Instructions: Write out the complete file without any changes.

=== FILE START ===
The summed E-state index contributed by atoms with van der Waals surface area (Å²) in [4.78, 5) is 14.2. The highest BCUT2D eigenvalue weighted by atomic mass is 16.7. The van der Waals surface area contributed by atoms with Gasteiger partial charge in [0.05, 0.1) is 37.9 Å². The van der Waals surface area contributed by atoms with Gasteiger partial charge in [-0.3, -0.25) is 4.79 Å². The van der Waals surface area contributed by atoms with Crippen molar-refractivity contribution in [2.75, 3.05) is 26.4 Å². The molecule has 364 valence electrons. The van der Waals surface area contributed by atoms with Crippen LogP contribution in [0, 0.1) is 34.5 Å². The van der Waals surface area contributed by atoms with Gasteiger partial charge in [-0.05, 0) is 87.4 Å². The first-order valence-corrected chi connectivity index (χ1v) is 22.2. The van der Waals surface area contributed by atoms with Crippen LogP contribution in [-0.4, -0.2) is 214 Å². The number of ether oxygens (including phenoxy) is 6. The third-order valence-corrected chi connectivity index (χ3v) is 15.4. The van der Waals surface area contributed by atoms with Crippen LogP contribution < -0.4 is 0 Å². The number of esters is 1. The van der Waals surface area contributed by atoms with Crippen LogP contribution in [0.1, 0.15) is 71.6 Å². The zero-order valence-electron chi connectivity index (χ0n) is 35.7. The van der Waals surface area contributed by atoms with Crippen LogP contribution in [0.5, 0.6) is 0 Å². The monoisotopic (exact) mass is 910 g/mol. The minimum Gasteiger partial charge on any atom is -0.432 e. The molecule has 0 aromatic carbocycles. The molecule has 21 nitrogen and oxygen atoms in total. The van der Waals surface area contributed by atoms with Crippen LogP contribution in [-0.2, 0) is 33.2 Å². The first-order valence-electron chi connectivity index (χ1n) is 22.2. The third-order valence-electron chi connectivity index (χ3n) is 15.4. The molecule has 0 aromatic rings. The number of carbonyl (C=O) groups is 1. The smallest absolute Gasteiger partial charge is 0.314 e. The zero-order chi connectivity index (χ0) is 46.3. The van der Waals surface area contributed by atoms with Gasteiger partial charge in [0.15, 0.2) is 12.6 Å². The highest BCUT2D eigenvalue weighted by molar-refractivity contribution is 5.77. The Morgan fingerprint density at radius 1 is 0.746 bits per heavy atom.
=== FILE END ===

The summed E-state index contributed by atoms with van der Waals surface area (Å²) in [4.78, 5) is 14.2. The highest BCUT2D eigenvalue weighted by atomic mass is 16.7. The van der Waals surface area contributed by atoms with Gasteiger partial charge in [0.05, 0.1) is 37.9 Å². The van der Waals surface area contributed by atoms with Gasteiger partial charge in [-0.3, -0.25) is 4.79 Å². The van der Waals surface area contributed by atoms with Crippen molar-refractivity contribution in [2.75, 3.05) is 26.4 Å². The molecule has 364 valence electrons. The van der Waals surface area contributed by atoms with Crippen LogP contribution in [0, 0.1) is 34.5 Å². The van der Waals surface area contributed by atoms with Gasteiger partial charge in [-0.05, 0) is 87.4 Å². The first-order valence-corrected chi connectivity index (χ1v) is 22.2. The van der Waals surface area contributed by atoms with Crippen LogP contribution in [-0.4, -0.2) is 214 Å². The number of ether oxygens (including phenoxy) is 6. The third-order valence-corrected chi connectivity index (χ3v) is 15.4. The van der Waals surface area contributed by atoms with Crippen LogP contribution < -0.4 is 0 Å². The number of esters is 1. The van der Waals surface area contributed by atoms with Crippen LogP contribution in [0.1, 0.15) is 71.6 Å². The zero-order valence-electron chi connectivity index (χ0n) is 35.7. The van der Waals surface area contributed by atoms with Crippen LogP contribution in [0.5, 0.6) is 0 Å². The monoisotopic (exact) mass is 910 g/mol. The minimum Gasteiger partial charge on any atom is -0.432 e. The molecule has 0 aromatic carbocycles. The molecule has 21 nitrogen and oxygen atoms in total. The van der Waals surface area contributed by atoms with Crippen LogP contribution in [-0.2, 0) is 33.2 Å². The first-order valence-electron chi connectivity index (χ1n) is 22.2. The third-order valence-electron chi connectivity index (χ3n) is 15.4. The molecule has 0 aromatic rings. The number of carbonyl (C=O) groups is 1. The smallest absolute Gasteiger partial charge is 0.314 e. The zero-order chi connectivity index (χ0) is 46.3. The van der Waals surface area contributed by atoms with Gasteiger partial charge in [0.15, 0.2) is 12.6 Å². The highest BCUT2D eigenvalue weighted by molar-refractivity contribution is 5.77. The Morgan fingerprint density at radius 1 is 0.746 bits per heavy atom.